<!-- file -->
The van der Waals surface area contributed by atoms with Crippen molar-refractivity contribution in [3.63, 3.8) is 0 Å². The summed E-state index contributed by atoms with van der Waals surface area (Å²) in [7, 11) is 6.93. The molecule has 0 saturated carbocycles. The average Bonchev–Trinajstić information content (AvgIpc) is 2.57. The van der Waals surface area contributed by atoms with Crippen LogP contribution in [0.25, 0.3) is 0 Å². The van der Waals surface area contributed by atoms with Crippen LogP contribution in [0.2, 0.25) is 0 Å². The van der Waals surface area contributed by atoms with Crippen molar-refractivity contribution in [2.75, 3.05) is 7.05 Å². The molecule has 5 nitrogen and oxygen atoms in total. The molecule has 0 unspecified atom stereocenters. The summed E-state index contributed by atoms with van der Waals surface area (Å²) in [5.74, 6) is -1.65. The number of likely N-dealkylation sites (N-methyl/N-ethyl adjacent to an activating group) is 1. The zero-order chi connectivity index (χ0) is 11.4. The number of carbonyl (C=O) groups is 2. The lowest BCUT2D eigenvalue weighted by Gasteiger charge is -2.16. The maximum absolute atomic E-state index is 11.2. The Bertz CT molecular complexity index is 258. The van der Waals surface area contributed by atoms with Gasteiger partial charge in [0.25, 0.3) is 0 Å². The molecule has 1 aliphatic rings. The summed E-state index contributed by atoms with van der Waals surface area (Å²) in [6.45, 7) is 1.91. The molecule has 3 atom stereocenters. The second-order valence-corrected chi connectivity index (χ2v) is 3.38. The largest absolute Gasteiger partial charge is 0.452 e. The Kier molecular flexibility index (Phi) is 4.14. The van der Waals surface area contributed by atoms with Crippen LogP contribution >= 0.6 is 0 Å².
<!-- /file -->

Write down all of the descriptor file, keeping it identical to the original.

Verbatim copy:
The van der Waals surface area contributed by atoms with Crippen molar-refractivity contribution in [3.63, 3.8) is 0 Å². The summed E-state index contributed by atoms with van der Waals surface area (Å²) in [7, 11) is 6.93. The molecule has 0 saturated carbocycles. The average Bonchev–Trinajstić information content (AvgIpc) is 2.57. The van der Waals surface area contributed by atoms with Crippen LogP contribution in [0.25, 0.3) is 0 Å². The van der Waals surface area contributed by atoms with Crippen LogP contribution in [0.2, 0.25) is 0 Å². The van der Waals surface area contributed by atoms with Crippen molar-refractivity contribution in [2.75, 3.05) is 7.05 Å². The molecule has 5 nitrogen and oxygen atoms in total. The molecule has 0 unspecified atom stereocenters. The summed E-state index contributed by atoms with van der Waals surface area (Å²) in [5.74, 6) is -1.65. The number of likely N-dealkylation sites (N-methyl/N-ethyl adjacent to an activating group) is 1. The zero-order chi connectivity index (χ0) is 11.4. The number of carbonyl (C=O) groups is 2. The lowest BCUT2D eigenvalue weighted by Gasteiger charge is -2.16. The maximum absolute atomic E-state index is 11.2. The Bertz CT molecular complexity index is 258. The van der Waals surface area contributed by atoms with Gasteiger partial charge in [0.25, 0.3) is 0 Å². The molecule has 1 aliphatic rings. The summed E-state index contributed by atoms with van der Waals surface area (Å²) in [6.45, 7) is 1.91. The molecule has 3 atom stereocenters. The second-order valence-corrected chi connectivity index (χ2v) is 3.38. The largest absolute Gasteiger partial charge is 0.452 e. The Kier molecular flexibility index (Phi) is 4.14. The van der Waals surface area contributed by atoms with Crippen LogP contribution >= 0.6 is 0 Å².